As of yesterday, I have the entire 漢語大詞典 and two other huge Chinese dictionaries on my computer now, and I extracted all of their entries. There are 2099 entries (out of 593217 at this point) that start with ‘可.’ A good chunk have got to be 成語 (I didn’t check.), so there are probably fewer. If he took the time to just extract the word-length entries and learn their definitions, and to pick out the full verbs that adjoin it, like I showed in the example above, that could contribute a lot to his base vocabulary. He’d still need some sample sentences to clear up fuzzy contexts, but that is still very doable in small chunks (like twenty per day for 105 days).

I remember being seventeen and cruising through my Spanish dictionary, surfing through the portions with prefixes and suffixes, only studying the false cognates and unrelated terms in them, and resting on my morphological knowledge of English (or Latin and Greek roots, rather) to cover the rest. If there’s any chance of doing that for Mandarin, ‘無’ and ‘可’ are two of only a few places where that would be possible.

The trick would be disambiguating a bit, like ‘可口’ (delectible, to force the morpheme alignment) in the terribly clever 可口可樂.

Then again, I’m a little burnt out describing how he could do it, so maybe you’re right.

There are plenty of suffixes. 度, 化, and 性, just to name a few.

You realize this is precisely the approach most Taiwanese take to “learning English”. How much good does all that memorized vocabulary do for their fluency? How attractive do you find their language, as a native speaker?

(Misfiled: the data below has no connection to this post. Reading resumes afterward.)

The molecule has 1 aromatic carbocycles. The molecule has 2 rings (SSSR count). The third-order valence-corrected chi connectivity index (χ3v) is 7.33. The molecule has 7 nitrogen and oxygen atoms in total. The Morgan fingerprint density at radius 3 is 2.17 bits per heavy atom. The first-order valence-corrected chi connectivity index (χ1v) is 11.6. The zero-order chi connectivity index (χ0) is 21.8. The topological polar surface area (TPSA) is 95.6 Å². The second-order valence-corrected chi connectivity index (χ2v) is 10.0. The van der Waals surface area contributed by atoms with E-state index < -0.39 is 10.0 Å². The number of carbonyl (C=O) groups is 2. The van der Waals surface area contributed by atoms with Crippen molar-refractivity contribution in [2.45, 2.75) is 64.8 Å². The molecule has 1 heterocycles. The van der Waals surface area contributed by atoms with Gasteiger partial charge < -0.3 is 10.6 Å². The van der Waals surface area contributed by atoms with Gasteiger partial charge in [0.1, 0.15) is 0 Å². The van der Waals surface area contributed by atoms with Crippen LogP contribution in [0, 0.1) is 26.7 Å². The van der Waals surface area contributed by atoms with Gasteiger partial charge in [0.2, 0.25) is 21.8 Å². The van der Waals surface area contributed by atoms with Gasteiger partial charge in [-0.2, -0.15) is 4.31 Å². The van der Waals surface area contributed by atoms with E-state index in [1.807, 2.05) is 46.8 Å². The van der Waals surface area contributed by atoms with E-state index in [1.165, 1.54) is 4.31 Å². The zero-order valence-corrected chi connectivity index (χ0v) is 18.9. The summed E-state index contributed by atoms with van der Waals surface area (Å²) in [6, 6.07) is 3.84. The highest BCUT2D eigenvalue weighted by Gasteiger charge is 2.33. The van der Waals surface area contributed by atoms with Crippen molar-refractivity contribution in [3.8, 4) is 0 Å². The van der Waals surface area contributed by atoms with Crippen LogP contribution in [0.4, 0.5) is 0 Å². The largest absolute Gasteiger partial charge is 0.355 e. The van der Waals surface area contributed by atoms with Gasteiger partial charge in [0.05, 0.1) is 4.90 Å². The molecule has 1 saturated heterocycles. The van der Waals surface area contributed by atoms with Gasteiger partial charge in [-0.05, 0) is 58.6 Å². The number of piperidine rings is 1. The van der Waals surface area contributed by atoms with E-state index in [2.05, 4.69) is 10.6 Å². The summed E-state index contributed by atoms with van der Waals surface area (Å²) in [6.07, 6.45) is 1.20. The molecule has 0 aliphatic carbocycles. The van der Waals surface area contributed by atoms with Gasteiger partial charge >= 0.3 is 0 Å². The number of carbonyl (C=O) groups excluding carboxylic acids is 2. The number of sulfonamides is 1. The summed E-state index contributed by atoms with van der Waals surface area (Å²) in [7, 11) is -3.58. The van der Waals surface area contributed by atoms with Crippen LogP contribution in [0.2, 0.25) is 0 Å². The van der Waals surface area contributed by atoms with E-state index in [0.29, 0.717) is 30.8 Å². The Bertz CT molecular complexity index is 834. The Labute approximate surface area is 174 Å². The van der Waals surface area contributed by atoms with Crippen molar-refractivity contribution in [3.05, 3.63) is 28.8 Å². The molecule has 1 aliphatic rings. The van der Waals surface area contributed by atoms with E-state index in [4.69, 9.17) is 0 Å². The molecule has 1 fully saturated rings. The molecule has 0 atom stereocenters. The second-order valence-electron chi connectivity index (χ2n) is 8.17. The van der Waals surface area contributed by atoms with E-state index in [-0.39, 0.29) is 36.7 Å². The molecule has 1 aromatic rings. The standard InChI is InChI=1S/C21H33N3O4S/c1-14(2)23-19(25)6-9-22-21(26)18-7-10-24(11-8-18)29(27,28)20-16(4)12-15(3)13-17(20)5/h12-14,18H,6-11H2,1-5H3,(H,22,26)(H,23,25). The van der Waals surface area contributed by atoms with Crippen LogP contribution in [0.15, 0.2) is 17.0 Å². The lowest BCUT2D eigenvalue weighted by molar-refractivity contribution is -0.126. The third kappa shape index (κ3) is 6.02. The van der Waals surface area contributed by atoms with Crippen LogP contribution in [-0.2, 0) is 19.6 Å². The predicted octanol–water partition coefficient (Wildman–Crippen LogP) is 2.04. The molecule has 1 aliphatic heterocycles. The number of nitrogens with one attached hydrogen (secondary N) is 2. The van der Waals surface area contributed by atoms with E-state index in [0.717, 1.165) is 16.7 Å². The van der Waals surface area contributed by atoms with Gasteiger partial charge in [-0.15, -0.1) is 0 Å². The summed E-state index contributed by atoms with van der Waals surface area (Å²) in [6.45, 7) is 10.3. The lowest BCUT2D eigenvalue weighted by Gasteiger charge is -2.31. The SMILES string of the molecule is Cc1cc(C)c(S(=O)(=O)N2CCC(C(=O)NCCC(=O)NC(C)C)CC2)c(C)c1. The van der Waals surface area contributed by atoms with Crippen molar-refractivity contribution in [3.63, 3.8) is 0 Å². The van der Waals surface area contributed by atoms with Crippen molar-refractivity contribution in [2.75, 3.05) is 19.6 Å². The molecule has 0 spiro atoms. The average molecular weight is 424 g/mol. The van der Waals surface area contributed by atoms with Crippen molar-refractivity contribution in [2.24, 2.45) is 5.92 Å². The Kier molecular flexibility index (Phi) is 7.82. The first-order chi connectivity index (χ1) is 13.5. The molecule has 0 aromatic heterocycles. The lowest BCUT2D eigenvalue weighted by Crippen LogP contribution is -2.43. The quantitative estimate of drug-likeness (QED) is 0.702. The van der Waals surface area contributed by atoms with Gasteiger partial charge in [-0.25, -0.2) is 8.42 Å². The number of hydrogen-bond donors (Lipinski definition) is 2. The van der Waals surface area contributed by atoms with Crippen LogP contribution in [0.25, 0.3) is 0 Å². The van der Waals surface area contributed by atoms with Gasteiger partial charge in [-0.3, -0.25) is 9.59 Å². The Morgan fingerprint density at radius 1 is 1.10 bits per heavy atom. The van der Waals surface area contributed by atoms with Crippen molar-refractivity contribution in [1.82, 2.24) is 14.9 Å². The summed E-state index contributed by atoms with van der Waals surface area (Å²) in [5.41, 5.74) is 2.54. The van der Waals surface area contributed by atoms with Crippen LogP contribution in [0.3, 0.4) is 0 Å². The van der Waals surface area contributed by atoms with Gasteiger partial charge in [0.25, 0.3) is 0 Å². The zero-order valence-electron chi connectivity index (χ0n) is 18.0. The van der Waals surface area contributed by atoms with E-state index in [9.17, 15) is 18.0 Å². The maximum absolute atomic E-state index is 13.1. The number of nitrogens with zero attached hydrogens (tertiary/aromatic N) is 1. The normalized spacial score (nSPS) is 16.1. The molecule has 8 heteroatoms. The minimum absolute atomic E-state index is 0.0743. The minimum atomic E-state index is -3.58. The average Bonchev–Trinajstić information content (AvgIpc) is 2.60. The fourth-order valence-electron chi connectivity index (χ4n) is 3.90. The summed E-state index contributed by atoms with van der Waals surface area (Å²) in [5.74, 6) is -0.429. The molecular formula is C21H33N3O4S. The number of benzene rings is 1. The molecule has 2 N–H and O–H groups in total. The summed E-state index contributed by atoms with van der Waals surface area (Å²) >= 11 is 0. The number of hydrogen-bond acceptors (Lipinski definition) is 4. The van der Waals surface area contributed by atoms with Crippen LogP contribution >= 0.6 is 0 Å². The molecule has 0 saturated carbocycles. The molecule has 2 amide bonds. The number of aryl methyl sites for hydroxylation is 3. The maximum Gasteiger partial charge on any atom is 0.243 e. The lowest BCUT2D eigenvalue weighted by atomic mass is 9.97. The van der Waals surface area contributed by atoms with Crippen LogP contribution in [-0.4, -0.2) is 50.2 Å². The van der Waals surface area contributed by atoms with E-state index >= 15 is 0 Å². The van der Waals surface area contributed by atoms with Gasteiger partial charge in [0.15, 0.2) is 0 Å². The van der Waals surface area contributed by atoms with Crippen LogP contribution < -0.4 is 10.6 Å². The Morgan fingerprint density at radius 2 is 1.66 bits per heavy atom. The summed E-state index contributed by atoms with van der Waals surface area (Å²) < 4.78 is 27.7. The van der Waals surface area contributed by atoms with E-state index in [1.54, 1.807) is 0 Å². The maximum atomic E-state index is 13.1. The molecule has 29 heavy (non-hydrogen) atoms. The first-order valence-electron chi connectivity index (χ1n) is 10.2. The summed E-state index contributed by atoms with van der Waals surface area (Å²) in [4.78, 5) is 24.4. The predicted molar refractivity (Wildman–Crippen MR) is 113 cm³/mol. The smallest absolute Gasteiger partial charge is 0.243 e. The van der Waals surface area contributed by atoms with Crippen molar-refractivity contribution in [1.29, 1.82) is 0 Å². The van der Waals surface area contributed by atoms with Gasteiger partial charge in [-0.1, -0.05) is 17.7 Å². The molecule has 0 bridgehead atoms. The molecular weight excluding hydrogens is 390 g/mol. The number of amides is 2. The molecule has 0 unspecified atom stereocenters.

On its own, or with supplemental reading? I used it pretty effectively as a prop to read through lots of foreign-language material without constantly looking up terms for clarification, back when I learned Spanish on my own, and now as I learn German on my own, but results may vary, as may effectiveness by language pair.

I don’t think anyone is explicitly endorsing a “背單字” approach. I’m retraining one now out of the psychology that having read a lot of individual words once for a week, then never again, amounts to a strong, usable vocabulary.

Edit: Hokwongwei, a few others that might be immensely useful at first are common endings like 學, 論, 者, 工, and 學家/家.

[quote=“ehophi”]I agree. I don’t see how analyzing the character ‘德’ is going to conceptually clarify the meaning of 德國.
[/quote]

Well, I think some of the names for foreign countries are quite good translations. De2guo2 for example is pretty clearly derived from the sound of ‘Deutschland’ and also means something the ‘Powerful/Virtuous Country’, which makes sense since it was a model for Japan and China. Mei3guo2 sounds like ‘America’ and means the ‘Beautiful Country’. France (Faguo) means the ‘Lawful/Ordered Country’ and sounds like ‘France’. etc.

Still, I think this is not a good approach.

[quote]
Plus, I’m often doing more un-abbreviation than I’m doing actual translation. Nothing about ‘高’ and ‘考’ would lead me to think that it abbreviates 高等學校招收新生的考試.[/quote]

Good example.

Am I the only one who thinks that the Taiwanese English level is relatively good for a country whose people do not speak any European language and without a history of western colonialization?